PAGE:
Clothing Gets Computerized
Sure those name brand threads may look good, but when was the last time they allowed you to become a walking sound and light show? The Soundie, part hoodie and part electric keyboard, is a build-it-yourself project now featured on the Instructables website. By touching the Soundie at different points and with different numbers of fingers, different pitches and lights will activate. Vary the amount of contact and you change the light and sound. It turns your hoodie into a musical instrument you can wear. Check out the video after the break.
The Soundie works by measuring voltage differences across special iron-on conductive fabric. All the information is processed by a special computer chip from Arduino called the LilyPad (more on this later). The chip then sends signals to a sound generator and LEDs. Just a little wiggle of your fingers, and you are on your way to becoming a hoodie virtuoso.
Along with augmented reality video merging, and total-body interaction media, the Soundie is part of a larger trend of immersion technologies. As complex technologies become simpler to use and cheaper to buy, they also become irresistible additions for entertainment, art, and fashion. We are moving towards a blending of form and function: computer devices that are also clothing and machines that are also art. This isn't a new trend by any means: anybody ever used a Mickey Mouse phone? Heck, have you seen the wifi t-shirt? The difference is that soon a single object, such as the Soundie, will be equally capable of performing many distinct functions in the same form. Just as smart phones have merged computers and cell phones, projects like the Soundie will combine distinct technologies into a single package.
But we're totally skipping the other amazing part of the Soundie: it's build it yourself! The creator of the Soundie, Kanjun Qiu from the MIT media lab, uploaded detailed instructions for building your own copy onto Instructables. Rather than being a retail store, Instructables provides the know-how for thousands of projects ranging from arts and crafts to full-fledged robotics. It's a great example of how the "make" cultural phenomenon is exploring higher end technology.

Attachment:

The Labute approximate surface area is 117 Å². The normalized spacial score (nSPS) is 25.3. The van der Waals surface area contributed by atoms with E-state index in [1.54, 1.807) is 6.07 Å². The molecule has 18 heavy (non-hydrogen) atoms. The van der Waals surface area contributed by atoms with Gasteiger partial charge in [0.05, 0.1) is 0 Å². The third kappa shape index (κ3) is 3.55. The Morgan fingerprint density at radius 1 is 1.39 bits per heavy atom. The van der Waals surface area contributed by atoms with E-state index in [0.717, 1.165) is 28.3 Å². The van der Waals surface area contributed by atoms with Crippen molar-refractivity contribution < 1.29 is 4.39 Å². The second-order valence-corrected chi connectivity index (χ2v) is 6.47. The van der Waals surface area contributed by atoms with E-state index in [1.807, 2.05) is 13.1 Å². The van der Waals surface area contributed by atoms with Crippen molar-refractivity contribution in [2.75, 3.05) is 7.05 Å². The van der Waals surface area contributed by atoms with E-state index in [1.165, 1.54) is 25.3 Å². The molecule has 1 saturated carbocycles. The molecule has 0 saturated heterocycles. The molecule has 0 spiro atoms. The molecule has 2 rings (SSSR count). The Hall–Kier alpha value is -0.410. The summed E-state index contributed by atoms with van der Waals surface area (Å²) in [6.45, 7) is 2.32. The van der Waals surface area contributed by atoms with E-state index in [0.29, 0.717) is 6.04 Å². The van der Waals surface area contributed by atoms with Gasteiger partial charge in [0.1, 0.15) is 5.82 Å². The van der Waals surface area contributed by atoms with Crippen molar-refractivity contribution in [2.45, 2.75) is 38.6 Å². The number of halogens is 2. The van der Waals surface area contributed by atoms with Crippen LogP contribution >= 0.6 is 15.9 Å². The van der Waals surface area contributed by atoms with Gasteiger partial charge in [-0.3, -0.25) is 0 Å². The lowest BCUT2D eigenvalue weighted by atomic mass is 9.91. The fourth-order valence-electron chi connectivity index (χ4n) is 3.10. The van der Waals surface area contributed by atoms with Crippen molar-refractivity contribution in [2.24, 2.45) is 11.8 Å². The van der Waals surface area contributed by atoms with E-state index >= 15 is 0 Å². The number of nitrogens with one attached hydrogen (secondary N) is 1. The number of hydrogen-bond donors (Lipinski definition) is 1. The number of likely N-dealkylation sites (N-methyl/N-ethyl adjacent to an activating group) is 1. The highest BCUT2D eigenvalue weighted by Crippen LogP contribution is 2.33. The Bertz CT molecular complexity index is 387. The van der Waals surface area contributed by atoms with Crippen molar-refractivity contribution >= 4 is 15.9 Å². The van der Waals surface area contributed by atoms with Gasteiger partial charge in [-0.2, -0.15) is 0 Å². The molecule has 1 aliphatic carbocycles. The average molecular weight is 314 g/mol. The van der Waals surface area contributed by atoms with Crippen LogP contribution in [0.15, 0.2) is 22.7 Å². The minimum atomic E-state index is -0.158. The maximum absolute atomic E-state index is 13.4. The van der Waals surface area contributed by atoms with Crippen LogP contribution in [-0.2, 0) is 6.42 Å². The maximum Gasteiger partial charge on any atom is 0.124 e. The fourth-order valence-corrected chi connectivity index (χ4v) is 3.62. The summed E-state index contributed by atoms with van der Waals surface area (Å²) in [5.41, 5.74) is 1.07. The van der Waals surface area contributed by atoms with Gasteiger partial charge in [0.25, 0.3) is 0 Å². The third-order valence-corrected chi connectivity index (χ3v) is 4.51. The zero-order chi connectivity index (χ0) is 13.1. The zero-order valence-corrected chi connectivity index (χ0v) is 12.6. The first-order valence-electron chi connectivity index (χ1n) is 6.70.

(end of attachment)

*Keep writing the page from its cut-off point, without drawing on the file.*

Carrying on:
Just as Kanjun Qiu and Instructables is providing the know-how, Arduino is providing the means. The Arduino LilyPad is a microcontroller board that is open source, fully programmable, flexible in use, and inexpensive (usually less than $50). It's software can work off of Mac, Linux, and Microsoft platforms. Run by a bunch of prototyping enthusiasts, Arduino has some really great products that allow users to bring microchip controls to just about any project. The LilyPad is perfect for the Soundie because it not only comes in stylish purple, it also has extra wide contact holes to allow for the use of conductive thread in place of wires. Don't want to buy a LilyPad? Arduino actually provides the schematics so you can build the board yourself.
The open source trend is providing a huge wave of potential in every technological arena. In the realm of fashion and electronics, it has give us the Soundie. Cute, fun, and definitely cool, I get the feeling it's only the tip of the iceberg. Technology itself is becoming a fashion, and as the ability emerges to blend technology into new realms, designers will take advantage of it. I anxiously await the day when my hat can turn into a helicopter, but until then I'll practice playing the Inspector Gadget theme song on my Soundie.
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